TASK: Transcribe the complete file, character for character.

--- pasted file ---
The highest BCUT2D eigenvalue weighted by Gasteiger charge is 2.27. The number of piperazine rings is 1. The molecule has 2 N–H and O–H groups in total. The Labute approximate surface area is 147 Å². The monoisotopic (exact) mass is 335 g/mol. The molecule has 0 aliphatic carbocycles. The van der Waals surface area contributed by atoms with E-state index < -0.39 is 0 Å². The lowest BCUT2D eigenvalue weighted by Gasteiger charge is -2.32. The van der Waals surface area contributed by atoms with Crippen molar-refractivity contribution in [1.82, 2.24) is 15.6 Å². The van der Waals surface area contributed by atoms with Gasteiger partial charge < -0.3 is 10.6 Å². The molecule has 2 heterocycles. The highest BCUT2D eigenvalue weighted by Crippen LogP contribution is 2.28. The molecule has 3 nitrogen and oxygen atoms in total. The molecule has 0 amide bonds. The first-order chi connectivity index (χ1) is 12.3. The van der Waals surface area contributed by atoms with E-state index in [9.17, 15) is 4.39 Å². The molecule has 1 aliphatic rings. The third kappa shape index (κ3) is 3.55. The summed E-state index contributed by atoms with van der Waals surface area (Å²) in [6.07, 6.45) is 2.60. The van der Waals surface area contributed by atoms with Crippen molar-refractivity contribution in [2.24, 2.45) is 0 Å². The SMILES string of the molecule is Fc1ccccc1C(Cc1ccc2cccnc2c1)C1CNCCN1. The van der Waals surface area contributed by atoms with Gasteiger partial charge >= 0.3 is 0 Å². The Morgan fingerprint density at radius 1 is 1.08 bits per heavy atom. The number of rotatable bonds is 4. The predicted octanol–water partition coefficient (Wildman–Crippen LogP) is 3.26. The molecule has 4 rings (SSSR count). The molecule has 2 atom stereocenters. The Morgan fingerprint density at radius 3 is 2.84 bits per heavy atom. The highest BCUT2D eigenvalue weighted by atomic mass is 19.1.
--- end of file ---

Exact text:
The highest BCUT2D eigenvalue weighted by Gasteiger charge is 2.27. The number of piperazine rings is 1. The molecule has 2 N–H and O–H groups in total. The Labute approximate surface area is 147 Å². The monoisotopic (exact) mass is 335 g/mol. The molecule has 0 aliphatic carbocycles. The van der Waals surface area contributed by atoms with E-state index < -0.39 is 0 Å². The lowest BCUT2D eigenvalue weighted by Gasteiger charge is -2.32. The van der Waals surface area contributed by atoms with Crippen molar-refractivity contribution in [1.82, 2.24) is 15.6 Å². The van der Waals surface area contributed by atoms with Gasteiger partial charge < -0.3 is 10.6 Å². The molecule has 2 heterocycles. The highest BCUT2D eigenvalue weighted by Crippen LogP contribution is 2.28. The molecule has 3 nitrogen and oxygen atoms in total. The molecule has 0 amide bonds. The first-order chi connectivity index (χ1) is 12.3. The van der Waals surface area contributed by atoms with E-state index in [9.17, 15) is 4.39 Å². The molecule has 1 aliphatic rings. The third kappa shape index (κ3) is 3.55. The summed E-state index contributed by atoms with van der Waals surface area (Å²) in [6.07, 6.45) is 2.60. The van der Waals surface area contributed by atoms with Crippen molar-refractivity contribution in [2.24, 2.45) is 0 Å². The SMILES string of the molecule is Fc1ccccc1C(Cc1ccc2cccnc2c1)C1CNCCN1. The van der Waals surface area contributed by atoms with Gasteiger partial charge >= 0.3 is 0 Å². The Morgan fingerprint density at radius 1 is 1.08 bits per heavy atom. The number of rotatable bonds is 4. The predicted octanol–water partition coefficient (Wildman–Crippen LogP) is 3.26. The molecule has 4 rings (SSSR count). The molecule has 2 atom stereocenters. The Morgan fingerprint density at radius 3 is 2.84 bits per heavy atom. The highest BCUT2D eigenvalue weighted by atomic mass is 19.1.